ECHO 07 046It’s about time for my biannual road trip to North Fort Myers. I have gone every other year since 2003, each trip with wonderful memories, good times, hard work, and good fellowship, and lots of seat time driving. I wonder how many years I will be able to do this? We are not there to help the Red Sox, but to contribute to the operation of a wonderful farm known as ECHO, Educational Concerns for Hunger Organization.  Gordon College has been sending work teams pretty much since the place started back in the 1980’s. I am posting two photos from earlier trips that will give some idea of the place.

Please think of us and pray for our team’s work, and driving safety. We will be leaving Friday the 8th, and returning the following Saturday night. Pray for my family left behind that, if necessary, they will be able to work the snow blower! Gee I hope not.

Finally, if you would like to contribute financially to this year’s trip, you could make a contribution with “ECHO trip” in the subject line to Gordon’s Development Office. No gift too large or too small.   Thanks, and really no pressure.



Traveling overseas, one notices some familiar icons are slightly different, sometimes in interesting ways. In some cases, you’ll see signs for things that are definitely site specific.  So, to get things started, get a load of the “person crossing” signs on Ancon Hill. Or shall we say “person with a tush crossing.”

Iconography1Nice tush.

Iconography5Here is a sign for “naked muscular dude crossing.” Is it just me or is this funny?


WHAT KIND OF ANIMAL IS THIS?  My bet it it’s a coati. Long tail, pointy nose.  And while we’re on the topic of animales crossing. Check out this cool “iguana crossing” sign seen in Gamboa. Some of these houses are abandoned, but they were originally part of the housing for people who worked in the Canal Zone.


I loved the “crimewatch” sign. The eye is quite captivating/disturbing:


And finally, seen down by Gorgas Hospital was an interesting danger don’t get shocked sign on a transformer. I actually do like this one:


Friday, our last full day in Panama, the Story family, Kim, and Vonnie went a-driving around the old city. It didn’t take too long to realize the fool-hardy decision it was to try and drive into the labyrinthine streets there, so after a while we gave up on finding a parking spot down in the area of Casco Viejo (part of the old city). We drove on to the museum of the old city, which had a parking lot, and then on to see the famous ruins there (featured on postage stamps).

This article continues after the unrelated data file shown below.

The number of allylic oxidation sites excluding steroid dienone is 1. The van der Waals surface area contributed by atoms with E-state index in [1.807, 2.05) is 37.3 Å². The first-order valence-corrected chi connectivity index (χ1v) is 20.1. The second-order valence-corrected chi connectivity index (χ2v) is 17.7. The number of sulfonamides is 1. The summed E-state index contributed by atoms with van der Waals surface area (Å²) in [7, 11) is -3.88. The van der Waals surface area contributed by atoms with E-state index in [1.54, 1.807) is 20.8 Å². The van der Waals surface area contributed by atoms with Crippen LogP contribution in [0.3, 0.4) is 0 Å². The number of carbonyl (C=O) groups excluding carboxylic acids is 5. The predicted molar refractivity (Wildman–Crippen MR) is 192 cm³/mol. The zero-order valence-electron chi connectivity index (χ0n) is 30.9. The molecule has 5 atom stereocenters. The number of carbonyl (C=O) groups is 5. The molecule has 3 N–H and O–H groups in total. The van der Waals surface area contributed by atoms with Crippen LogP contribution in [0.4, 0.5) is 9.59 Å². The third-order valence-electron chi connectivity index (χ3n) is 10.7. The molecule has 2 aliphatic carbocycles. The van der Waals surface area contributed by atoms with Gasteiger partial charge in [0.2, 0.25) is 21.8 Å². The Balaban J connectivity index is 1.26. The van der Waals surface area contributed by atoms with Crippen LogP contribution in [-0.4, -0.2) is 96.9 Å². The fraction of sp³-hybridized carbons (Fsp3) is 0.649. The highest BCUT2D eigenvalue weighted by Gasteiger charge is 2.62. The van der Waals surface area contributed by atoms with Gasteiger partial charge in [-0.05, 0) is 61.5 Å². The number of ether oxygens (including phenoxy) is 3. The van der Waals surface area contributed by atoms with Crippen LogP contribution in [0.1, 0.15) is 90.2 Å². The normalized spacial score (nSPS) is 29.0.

Old City1 Old City2Here’s Kim wandering around the ruins. More ruins below.

Old City4You can actually go up into the church tower. It is full of lights and no doubt looks very impressive at night all lit up.

Old City5

Then it was off to the American Cemetery to find Vonnie’s two uncles who were buried there. In the picture below you can see a fence dividing the panamanian part of the cemetery from the US part. I wonder how they keep the stones clean, they must powerwash them quite often. Pretty much every un-maintained surface in the tropics ends up covered with a layer of “life.”  The cemetery is very well maintained.

Cemetary2Cemetary4First we found one…

Cemetary3Joseph Joyner, Born March 21, 1915, died May 24, 1943 “To the memory of my dear son. Mother”

Cemetary5Charles S. Joyner “April 22, 1901 – April 2, 1977”

Cemetary1Then to end the adventure we arrived at Niko’s Cafe, back over near Ancon Hill. One of the booths has this photo which includes a photo taken at Fort Clayton in 1939. In there, if you know where to look, you can find Kelly’s Grandfather (Veronica Mahaffy’s Father) Herbert Holmer. The photographer who took this panoramic photo also took many others of the CZ, which you can see here and there at Niko’s but also in other places. Apparently such panoramic photos were very popular in the early 20th century.

Diablo Bus1One of the many “Red Devil” buses you see everywhere in Panama. Apparently some people actually ride on them for kicks. Enjoy some of the better shots I got–most of them while driving. Notice how 2/3 of the front windshield is blocked off.

Here’s an article including some info about these forms of transport and some other Panama terms.

Diablo Bus2

Note the Honda insignia proudly displayed on the front. I don’t think it’s a honda.